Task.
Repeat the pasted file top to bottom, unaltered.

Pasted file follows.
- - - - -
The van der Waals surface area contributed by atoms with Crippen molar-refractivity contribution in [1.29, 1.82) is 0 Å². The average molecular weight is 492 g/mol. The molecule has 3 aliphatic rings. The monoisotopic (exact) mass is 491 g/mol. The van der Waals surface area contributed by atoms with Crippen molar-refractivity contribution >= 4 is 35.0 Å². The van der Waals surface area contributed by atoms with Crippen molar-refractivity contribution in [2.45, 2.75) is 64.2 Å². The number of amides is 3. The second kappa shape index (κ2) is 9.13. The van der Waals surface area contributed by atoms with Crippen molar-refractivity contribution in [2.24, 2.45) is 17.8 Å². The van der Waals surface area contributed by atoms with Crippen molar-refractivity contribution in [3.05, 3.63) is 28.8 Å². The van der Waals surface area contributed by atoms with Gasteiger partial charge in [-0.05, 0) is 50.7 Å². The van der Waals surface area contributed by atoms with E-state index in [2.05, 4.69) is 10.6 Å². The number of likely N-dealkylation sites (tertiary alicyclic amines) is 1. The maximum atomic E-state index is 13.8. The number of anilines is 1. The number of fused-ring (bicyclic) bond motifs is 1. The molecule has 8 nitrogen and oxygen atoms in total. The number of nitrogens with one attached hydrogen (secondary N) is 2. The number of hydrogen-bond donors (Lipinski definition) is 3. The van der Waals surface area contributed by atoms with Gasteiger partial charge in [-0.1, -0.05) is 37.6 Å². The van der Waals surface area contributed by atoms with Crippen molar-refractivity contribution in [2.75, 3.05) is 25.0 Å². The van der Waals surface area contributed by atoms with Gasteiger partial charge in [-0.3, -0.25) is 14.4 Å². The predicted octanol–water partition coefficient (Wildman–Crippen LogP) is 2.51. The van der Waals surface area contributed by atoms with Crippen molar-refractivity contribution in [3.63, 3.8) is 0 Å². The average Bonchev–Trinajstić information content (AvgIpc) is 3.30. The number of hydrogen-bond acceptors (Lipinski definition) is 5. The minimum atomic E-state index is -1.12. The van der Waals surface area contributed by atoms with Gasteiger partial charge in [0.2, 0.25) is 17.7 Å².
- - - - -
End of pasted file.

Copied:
The van der Waals surface area contributed by atoms with Crippen molar-refractivity contribution in [1.29, 1.82) is 0 Å². The average molecular weight is 492 g/mol. The molecule has 3 aliphatic rings. The monoisotopic (exact) mass is 491 g/mol. The van der Waals surface area contributed by atoms with Crippen molar-refractivity contribution >= 4 is 35.0 Å². The van der Waals surface area contributed by atoms with Crippen molar-refractivity contribution in [2.45, 2.75) is 64.2 Å². The number of amides is 3. The second kappa shape index (κ2) is 9.13. The van der Waals surface area contributed by atoms with Crippen molar-refractivity contribution in [2.24, 2.45) is 17.8 Å². The van der Waals surface area contributed by atoms with Crippen molar-refractivity contribution in [3.05, 3.63) is 28.8 Å². The van der Waals surface area contributed by atoms with Gasteiger partial charge in [-0.05, 0) is 50.7 Å². The van der Waals surface area contributed by atoms with E-state index in [2.05, 4.69) is 10.6 Å². The number of likely N-dealkylation sites (tertiary alicyclic amines) is 1. The maximum atomic E-state index is 13.8. The number of anilines is 1. The number of fused-ring (bicyclic) bond motifs is 1. The molecule has 8 nitrogen and oxygen atoms in total. The number of nitrogens with one attached hydrogen (secondary N) is 2. The number of hydrogen-bond donors (Lipinski definition) is 3. The van der Waals surface area contributed by atoms with Gasteiger partial charge in [-0.1, -0.05) is 37.6 Å². The van der Waals surface area contributed by atoms with Crippen molar-refractivity contribution in [2.75, 3.05) is 25.0 Å². The van der Waals surface area contributed by atoms with Gasteiger partial charge in [-0.3, -0.25) is 14.4 Å². The predicted octanol–water partition coefficient (Wildman–Crippen LogP) is 2.51. The van der Waals surface area contributed by atoms with Crippen molar-refractivity contribution in [3.63, 3.8) is 0 Å². The average Bonchev–Trinajstić information content (AvgIpc) is 3.30. The number of hydrogen-bond acceptors (Lipinski definition) is 5. The minimum atomic E-state index is -1.12. The van der Waals surface area contributed by atoms with Gasteiger partial charge in [0.2, 0.25) is 17.7 Å².